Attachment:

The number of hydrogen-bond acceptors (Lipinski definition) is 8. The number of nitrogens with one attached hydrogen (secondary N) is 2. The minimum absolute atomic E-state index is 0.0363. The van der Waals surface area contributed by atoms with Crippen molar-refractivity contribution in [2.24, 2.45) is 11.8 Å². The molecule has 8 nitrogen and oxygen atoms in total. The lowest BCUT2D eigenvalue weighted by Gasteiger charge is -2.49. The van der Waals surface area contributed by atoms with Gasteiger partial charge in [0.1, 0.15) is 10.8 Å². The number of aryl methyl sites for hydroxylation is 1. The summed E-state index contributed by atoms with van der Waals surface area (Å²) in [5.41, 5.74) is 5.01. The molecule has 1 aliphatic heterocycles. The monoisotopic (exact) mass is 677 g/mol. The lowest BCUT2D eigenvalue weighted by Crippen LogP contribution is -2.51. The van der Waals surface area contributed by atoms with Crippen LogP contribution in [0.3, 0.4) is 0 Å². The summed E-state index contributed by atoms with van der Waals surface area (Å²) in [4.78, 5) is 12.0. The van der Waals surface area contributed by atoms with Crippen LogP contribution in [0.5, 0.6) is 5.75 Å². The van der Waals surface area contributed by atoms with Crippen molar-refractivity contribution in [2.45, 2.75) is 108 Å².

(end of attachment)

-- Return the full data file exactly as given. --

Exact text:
The number of hydrogen-bond acceptors (Lipinski definition) is 8. The number of nitrogens with one attached hydrogen (secondary N) is 2. The minimum absolute atomic E-state index is 0.0363. The van der Waals surface area contributed by atoms with Crippen molar-refractivity contribution in [2.24, 2.45) is 11.8 Å². The molecule has 8 nitrogen and oxygen atoms in total. The lowest BCUT2D eigenvalue weighted by Gasteiger charge is -2.49. The van der Waals surface area contributed by atoms with Gasteiger partial charge in [0.1, 0.15) is 10.8 Å². The number of aryl methyl sites for hydroxylation is 1. The summed E-state index contributed by atoms with van der Waals surface area (Å²) in [5.41, 5.74) is 5.01. The molecule has 1 aliphatic heterocycles. The monoisotopic (exact) mass is 677 g/mol. The lowest BCUT2D eigenvalue weighted by Crippen LogP contribution is -2.51. The van der Waals surface area contributed by atoms with Crippen LogP contribution in [0.3, 0.4) is 0 Å². The summed E-state index contributed by atoms with van der Waals surface area (Å²) in [4.78, 5) is 12.0. The van der Waals surface area contributed by atoms with Crippen LogP contribution in [0.5, 0.6) is 5.75 Å². The van der Waals surface area contributed by atoms with Crippen molar-refractivity contribution in [2.45, 2.75) is 108 Å².